BARQUISIMETO, Venezuela – As in all major government takeovers of private companies in Venezuela, President Hugo Chavez declared that seizing beer-and-food giant Polar’s facilities here would mark another victory for the poor in the country’s march toward socialism.

“Why is it that Polar has so much money?” Chavez asked in a February speech made in this city in northwest Venezuela. “I say to the owner of Polar: Start making plans, because you are going to be out of here.”

Weeks later, a decree expropriating Polar’s warehouses and offices in an industrial zone of Barquisimeto was signed. And Venezuelans, after nearly 12 years of state interventions under Chavez, expected the government to quickly sweep the company’s facilities in the country’s fourth-largest city from their current location and replace them with apartments. Chavez has suggested that he may even nationalize the entire company, which has plants and distribution points nationwide.

Except this time, the president’s plans went badly awry, exposing a mounting national opposition to a policy that has seen oil companies, supermarkets and factories taken over by the state, only to founder under government functionaries.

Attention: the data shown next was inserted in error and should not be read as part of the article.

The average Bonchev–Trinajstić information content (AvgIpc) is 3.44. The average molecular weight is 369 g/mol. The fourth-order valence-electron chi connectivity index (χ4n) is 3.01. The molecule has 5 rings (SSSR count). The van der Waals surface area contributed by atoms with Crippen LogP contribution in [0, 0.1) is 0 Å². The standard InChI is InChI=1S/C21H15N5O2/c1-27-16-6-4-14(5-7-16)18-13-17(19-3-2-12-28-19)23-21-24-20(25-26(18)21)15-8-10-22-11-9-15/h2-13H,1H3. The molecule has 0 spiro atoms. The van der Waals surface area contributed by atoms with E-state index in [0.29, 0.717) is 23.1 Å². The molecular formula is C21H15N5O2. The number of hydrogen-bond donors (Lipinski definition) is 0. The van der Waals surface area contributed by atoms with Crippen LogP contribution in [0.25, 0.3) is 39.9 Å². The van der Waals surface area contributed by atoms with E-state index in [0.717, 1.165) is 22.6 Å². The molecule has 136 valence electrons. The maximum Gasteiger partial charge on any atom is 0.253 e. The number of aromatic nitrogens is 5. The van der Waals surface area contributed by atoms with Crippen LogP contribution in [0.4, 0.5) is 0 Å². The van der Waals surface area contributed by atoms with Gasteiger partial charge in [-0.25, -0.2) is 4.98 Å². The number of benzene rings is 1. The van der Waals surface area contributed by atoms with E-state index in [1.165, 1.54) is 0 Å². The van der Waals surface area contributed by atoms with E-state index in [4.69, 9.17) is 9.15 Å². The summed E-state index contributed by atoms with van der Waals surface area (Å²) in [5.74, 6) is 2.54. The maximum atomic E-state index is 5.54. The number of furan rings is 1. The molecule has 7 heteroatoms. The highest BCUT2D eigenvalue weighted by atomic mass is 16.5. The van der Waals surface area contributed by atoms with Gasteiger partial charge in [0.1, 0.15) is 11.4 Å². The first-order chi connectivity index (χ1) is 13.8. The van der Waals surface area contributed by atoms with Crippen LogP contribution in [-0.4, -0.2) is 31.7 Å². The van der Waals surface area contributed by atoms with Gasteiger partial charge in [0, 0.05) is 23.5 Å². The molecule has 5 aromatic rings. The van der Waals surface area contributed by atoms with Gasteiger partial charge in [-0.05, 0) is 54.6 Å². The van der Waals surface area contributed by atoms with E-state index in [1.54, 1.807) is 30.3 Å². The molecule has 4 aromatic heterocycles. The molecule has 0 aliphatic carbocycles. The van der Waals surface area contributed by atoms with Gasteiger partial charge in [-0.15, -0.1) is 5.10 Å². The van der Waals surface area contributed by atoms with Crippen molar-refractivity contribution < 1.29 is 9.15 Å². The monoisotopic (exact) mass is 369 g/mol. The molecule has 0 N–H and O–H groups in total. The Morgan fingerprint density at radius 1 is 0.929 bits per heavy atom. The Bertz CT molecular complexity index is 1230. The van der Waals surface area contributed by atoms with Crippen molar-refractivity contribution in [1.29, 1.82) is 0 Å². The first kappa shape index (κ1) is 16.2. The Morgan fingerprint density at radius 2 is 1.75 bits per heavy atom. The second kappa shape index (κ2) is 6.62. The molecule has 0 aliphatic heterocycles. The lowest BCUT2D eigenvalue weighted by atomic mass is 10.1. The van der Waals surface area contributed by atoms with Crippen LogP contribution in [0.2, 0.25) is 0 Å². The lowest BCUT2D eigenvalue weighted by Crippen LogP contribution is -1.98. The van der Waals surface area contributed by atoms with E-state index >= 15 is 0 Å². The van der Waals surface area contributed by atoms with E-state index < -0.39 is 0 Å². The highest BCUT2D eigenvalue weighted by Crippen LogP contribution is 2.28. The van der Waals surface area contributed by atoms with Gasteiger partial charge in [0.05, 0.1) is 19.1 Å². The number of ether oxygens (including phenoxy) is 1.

Not only did Polar fight back by taking its case to the Supreme Court, but its employees have risen up, too, rallying in opposition to Chavez’s edict and holding all-night vigils here to prevent a takeover. Among those who joined the uprising was Henri Falcon, the popular governor of Barquisimeto, a former ally of Chavez who says the president has not considered the long-term consequences when nationalizing companies.

“We oppose this because it does not make sense. It is more an impulse of the president,” Falcon said last week.

The government has characterized the struggle with Polar as one between good and evil, with Chavez giving several speeches in which he has mocked Polar’s owner, Lorenzo Mendoza, who is one of Latin America’s richest men.

“We will see who can last longer, Mendoza, you with your millions or me with my morals,” Chavez said in a televised speech in June. “Because you are rich one. You are going to hell, to heaven you will not go.”

The president has also called on workers to rise up against the elites. “I invoke the real Venezuelan working class for economic war against the bourgeoisie,” said Chavez, who has warned Mendoza that he could nationalize the entire Polar company, which accounts for 2.4 percent of the country’s non-oil gross domestic product and is the country’s largest private company. Its white polar bear logo is well known throughout Venezuela and other countries.

Mendoza, 44, has not publicly responded to the attacks, and Polar officials declined to comment about Chavez’s efforts to nationalize the installations here in Barquisimeto.

But employees said they opposed the government intervention because they think workers have fared badly at nationalized companies, where they have faced reduced wages and been unable to bargain collectively.

“At no time have we been taken into account and asked to say if we agree,” said Richard Prieto, head of one of the two unions that represent more than 800 workers here.